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Girl Talk goes with the flow and throws the (Block) party of the year at B1

Chris Collum | Monday, August 29, 2011

Pittsburgh mash-up artist Girl Talk (Gregg Gillis) seemed a logical selection to headline an event marketed as the “Biggest Party of the Year.” Walk into any Notre Dame dorm room party, and within thirty minutes it’s almost guaranteed that you will hear some sort of mash-up. Last school year, Legends brought two different mash-up artists to campus — Super Mash Bros. and The White Panda. We just love to hear the latest Top 40 hook remixed over a classic rock anthem, for one reason or another.

However, blaring mash-ups from speakers in a crowded dorm room is a different proposition entirely than paying to see what seems to be a man with just a bandana and a laptop flail about on stage for an hour and a half. Sure, students brought on stage to dance and occasional releases of balloons or huge fluorescent balls spiced things up, but in reality the energy of the show inevitably depended upon the crowd.

And the crowd certainly responded well to Girl Talk.

The best way to think about this event is indeed less as a concert and more as a party. In that light, Girl Talk was a huge success. His light show set the perfect party atmosphere, and having about twenty or so students on stage dancing helped add to that feeling. Musically, his party was exactly what is to be expected — spot-on mash-ups, some drawn from his five full-length releases, but most put together on the spot by the man himself.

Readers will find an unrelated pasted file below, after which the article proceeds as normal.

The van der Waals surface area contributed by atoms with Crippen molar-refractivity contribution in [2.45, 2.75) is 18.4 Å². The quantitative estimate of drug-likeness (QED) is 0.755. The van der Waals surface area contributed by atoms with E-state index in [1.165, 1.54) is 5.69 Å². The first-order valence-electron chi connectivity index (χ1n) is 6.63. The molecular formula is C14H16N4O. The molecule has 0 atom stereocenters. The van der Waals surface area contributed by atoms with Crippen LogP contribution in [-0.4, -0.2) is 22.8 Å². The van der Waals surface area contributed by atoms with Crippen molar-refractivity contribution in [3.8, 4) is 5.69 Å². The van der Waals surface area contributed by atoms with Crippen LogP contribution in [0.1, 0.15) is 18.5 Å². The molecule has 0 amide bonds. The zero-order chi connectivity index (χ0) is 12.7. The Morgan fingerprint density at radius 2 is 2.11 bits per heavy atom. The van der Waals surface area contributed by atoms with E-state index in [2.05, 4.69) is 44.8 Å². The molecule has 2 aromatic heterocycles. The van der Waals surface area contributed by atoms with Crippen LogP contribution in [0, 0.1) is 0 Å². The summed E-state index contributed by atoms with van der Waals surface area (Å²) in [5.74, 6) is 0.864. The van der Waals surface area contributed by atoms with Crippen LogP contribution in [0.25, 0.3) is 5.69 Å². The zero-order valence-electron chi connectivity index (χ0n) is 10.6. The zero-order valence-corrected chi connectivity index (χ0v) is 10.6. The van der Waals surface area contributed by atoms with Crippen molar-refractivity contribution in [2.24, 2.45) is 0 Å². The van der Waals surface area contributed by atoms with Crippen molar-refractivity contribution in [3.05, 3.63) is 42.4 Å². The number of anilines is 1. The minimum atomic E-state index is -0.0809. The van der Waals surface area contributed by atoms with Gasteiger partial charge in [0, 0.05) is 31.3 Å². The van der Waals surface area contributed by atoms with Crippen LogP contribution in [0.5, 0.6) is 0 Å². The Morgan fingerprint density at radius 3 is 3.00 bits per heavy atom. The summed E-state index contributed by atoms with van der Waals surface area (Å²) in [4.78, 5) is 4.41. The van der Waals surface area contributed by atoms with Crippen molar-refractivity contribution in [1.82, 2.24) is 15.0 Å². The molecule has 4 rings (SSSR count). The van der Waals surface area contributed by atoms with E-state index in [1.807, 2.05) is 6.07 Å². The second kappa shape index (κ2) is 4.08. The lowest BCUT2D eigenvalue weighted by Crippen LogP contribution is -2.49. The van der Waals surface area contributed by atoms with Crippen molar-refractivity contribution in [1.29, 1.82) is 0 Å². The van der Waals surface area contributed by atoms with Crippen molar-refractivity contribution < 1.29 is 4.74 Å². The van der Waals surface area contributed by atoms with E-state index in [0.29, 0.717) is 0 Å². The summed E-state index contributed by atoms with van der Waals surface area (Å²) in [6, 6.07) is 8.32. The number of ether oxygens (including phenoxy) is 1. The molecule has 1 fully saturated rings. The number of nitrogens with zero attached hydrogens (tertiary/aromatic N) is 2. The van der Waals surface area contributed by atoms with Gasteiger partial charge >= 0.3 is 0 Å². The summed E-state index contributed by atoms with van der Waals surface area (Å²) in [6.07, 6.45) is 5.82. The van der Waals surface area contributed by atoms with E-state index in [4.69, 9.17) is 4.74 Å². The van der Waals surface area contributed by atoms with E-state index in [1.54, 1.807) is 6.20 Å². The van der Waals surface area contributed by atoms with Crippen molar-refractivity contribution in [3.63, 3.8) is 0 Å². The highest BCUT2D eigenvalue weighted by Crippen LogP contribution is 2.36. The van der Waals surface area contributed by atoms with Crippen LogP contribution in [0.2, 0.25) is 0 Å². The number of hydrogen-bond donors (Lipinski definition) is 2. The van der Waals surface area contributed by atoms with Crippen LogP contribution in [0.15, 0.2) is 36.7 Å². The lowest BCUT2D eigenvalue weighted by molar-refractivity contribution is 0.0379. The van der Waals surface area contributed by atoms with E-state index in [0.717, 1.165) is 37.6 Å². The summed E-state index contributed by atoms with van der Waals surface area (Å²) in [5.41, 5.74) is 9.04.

One of the most intriguing things about Girl Talk’s music is the variety of songs that he selects to sample. His work serves as an effective amalgamation and blending of diverse genres and styles in a way that is more seamless than one would think possible.  The end result is something close to a universal popular music experience — pop in overdrive mode, if you will.

He began his show Saturday night with a mash-up similar to the one that begins his 2010 album “All Day,” combining Black Sabbath’s “War Pigs” with Jay-Z’s “99 Problems” and Ludacris’ “Move B—-.” Other notable odd-couple pairings throughout the course of the show included Ol’ Dirty Bastard’s “Got Your Money” with Arcade Fire’s “Ready to Start,” The Who’s “Baba O’Riley” with Pitbull’s “Hotel Room Service” and Kelly Clarkson’s “Since U Been Gone” with an unidentifiable Waka Flocka Flame song.

However, the hook that got the most recognition from the crowd was undoubtedly Bon Jovi’s “Living on a Prayer,” proving once again that Bon Jovi is definitely something Notre Dame students like. Maybe Bob Kessler does know a thing or two about us.

Girl Talk kept the crowd’s attention for nearly 90 minutes with his energy and tenacity, the perfect amount of time for such a performance. A show any longer may have gotten a bit stale. But as it was, the man did his magic on stage, we went wild and a great time was had by all.